The unofficial death toll makes the disaster the worst to hit U.S. soil in a century.
“I expect that once all of the information is brought to light we will find our government’s inadequate response to Maria constitutes a stain on the moral conscience of our nation,” Nydia Velazquez said.
When asked how much Trump cares about the needs and problems of Hurricane Maria victims, the most common response in a new poll was "not at all."
The latest numbers on fatalities in Puerto Rico during Hurricane Maria and its aftermath place the storm as one of the deadliest to hit the U.S. and its territories.
Puerto Rico has lost 3.4 billion customer hours of electricity service because of Hurricane Maria, making it the largest blackout in U.S. history and the second largest in the world
“I am not satisfied that people in Puerto Rico should have to wait that much time for power.”
Puerto Rico's housing crisis has been exacerbated by homes built without permits and inspections prior to Hurricane Maria.
The campaign, which launched on September 28 and is still running, has since surpassed his goal by more than $23,000.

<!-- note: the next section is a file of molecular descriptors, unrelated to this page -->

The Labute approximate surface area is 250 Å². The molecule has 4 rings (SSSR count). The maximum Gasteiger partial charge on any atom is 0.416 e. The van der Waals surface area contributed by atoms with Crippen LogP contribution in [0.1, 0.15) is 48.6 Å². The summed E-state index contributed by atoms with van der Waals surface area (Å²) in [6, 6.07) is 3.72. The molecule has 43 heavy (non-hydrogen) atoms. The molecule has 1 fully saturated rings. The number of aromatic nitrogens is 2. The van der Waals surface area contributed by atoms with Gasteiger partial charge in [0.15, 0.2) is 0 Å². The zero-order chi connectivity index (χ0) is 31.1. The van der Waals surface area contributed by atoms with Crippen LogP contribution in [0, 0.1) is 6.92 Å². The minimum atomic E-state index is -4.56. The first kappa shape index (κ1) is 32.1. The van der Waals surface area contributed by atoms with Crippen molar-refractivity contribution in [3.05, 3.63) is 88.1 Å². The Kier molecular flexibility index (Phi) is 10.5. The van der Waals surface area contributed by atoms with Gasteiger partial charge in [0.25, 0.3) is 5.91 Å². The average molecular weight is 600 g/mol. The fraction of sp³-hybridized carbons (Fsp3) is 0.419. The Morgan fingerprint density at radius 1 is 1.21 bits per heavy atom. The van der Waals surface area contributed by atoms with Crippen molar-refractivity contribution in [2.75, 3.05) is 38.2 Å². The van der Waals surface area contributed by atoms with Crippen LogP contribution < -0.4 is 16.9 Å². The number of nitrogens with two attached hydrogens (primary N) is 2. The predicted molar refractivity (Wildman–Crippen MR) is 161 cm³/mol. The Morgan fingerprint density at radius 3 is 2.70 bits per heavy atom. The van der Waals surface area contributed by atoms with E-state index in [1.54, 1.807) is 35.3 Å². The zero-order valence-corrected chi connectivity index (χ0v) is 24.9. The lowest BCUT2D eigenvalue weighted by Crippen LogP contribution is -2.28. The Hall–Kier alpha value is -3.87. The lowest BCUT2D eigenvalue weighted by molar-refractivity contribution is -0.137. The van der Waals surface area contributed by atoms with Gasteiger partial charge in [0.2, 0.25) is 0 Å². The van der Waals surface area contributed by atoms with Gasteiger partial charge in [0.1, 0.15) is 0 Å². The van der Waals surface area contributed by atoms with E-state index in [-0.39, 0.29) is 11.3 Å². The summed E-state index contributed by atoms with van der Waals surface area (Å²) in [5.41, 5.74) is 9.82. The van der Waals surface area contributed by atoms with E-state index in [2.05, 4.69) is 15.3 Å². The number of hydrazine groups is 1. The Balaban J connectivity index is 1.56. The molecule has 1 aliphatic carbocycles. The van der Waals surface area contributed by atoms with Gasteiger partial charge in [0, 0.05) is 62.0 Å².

Many in Puerto Rico are still without power and clean water.
A nurse told Boyer that the hospital was out of IV bags. “Oh, because of the Christmas holiday?” he asked. “And he said, ‘No, man, because of Puerto Rico.’”
After Hurricane Maria slammed Puerto Rico 100 days ago, many people on the island are still living without power and basic necessities.
Some islands sustained minimal damage and are open for business.
Cruise lines canceled and rerouted some cruise itineraries, but are nearly back to normal in time for the holiday season.
“We are a significant voting bloc in the United States that perhaps hasn’t been organized very well in the past,” Ricardo Rosselló said.
Hundreds of pets and stray animals have overwhelmed shelters that were damaged by the devastating storm.
The official death count from the government is 64.
A hurricane here on Earth is slowing down the search for life on other Earths.
WEPA, the bill's acronym, means "cool" or "go for it' in Puerto Rican slang, and it's normally yelled out to express joy.
A FEMA official accused chef José Andrés of self-promotion after he criticized the government agency's response to Hurricane Maria.